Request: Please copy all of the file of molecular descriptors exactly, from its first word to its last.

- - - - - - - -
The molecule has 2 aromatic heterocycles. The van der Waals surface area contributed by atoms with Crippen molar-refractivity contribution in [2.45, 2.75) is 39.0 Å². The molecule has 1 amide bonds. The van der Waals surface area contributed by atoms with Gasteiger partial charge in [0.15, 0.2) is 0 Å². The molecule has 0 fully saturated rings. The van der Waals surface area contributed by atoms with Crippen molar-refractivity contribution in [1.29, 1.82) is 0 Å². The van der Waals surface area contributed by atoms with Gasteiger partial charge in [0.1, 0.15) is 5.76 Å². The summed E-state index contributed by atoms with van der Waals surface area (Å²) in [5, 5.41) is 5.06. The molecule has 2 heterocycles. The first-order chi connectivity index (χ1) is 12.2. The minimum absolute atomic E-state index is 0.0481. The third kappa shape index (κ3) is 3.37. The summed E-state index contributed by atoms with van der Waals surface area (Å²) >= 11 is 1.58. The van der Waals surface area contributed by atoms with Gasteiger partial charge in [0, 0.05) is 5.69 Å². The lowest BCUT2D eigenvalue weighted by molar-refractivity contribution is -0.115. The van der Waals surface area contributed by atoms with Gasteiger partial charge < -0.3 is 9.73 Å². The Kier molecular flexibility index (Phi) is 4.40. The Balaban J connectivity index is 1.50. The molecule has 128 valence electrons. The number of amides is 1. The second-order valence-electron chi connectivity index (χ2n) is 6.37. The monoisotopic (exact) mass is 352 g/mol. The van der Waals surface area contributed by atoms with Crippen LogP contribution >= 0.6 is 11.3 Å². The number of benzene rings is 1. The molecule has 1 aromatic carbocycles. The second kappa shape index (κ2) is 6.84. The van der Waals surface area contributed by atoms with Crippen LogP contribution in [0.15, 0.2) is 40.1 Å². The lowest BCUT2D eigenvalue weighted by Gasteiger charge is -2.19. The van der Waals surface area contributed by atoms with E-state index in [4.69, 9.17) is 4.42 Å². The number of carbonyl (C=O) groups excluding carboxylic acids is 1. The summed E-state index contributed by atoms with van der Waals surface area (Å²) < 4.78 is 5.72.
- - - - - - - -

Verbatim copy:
The molecule has 2 aromatic heterocycles. The van der Waals surface area contributed by atoms with Crippen molar-refractivity contribution in [2.45, 2.75) is 39.0 Å². The molecule has 1 amide bonds. The van der Waals surface area contributed by atoms with Gasteiger partial charge in [0.15, 0.2) is 0 Å². The molecule has 0 fully saturated rings. The van der Waals surface area contributed by atoms with Crippen molar-refractivity contribution in [1.29, 1.82) is 0 Å². The van der Waals surface area contributed by atoms with Gasteiger partial charge in [0.1, 0.15) is 5.76 Å². The summed E-state index contributed by atoms with van der Waals surface area (Å²) in [5, 5.41) is 5.06. The molecule has 2 heterocycles. The first-order chi connectivity index (χ1) is 12.2. The minimum absolute atomic E-state index is 0.0481. The third kappa shape index (κ3) is 3.37. The summed E-state index contributed by atoms with van der Waals surface area (Å²) >= 11 is 1.58. The van der Waals surface area contributed by atoms with Gasteiger partial charge in [0, 0.05) is 5.69 Å². The lowest BCUT2D eigenvalue weighted by molar-refractivity contribution is -0.115. The van der Waals surface area contributed by atoms with Gasteiger partial charge < -0.3 is 9.73 Å². The Kier molecular flexibility index (Phi) is 4.40. The Balaban J connectivity index is 1.50. The molecule has 128 valence electrons. The number of amides is 1. The second-order valence-electron chi connectivity index (χ2n) is 6.37. The monoisotopic (exact) mass is 352 g/mol. The van der Waals surface area contributed by atoms with Crippen LogP contribution >= 0.6 is 11.3 Å². The number of benzene rings is 1. The molecule has 1 aromatic carbocycles. The second kappa shape index (κ2) is 6.84. The van der Waals surface area contributed by atoms with Crippen LogP contribution in [0.15, 0.2) is 40.1 Å². The lowest BCUT2D eigenvalue weighted by Gasteiger charge is -2.19. The van der Waals surface area contributed by atoms with E-state index in [4.69, 9.17) is 4.42 Å². The number of carbonyl (C=O) groups excluding carboxylic acids is 1. The summed E-state index contributed by atoms with van der Waals surface area (Å²) < 4.78 is 5.72.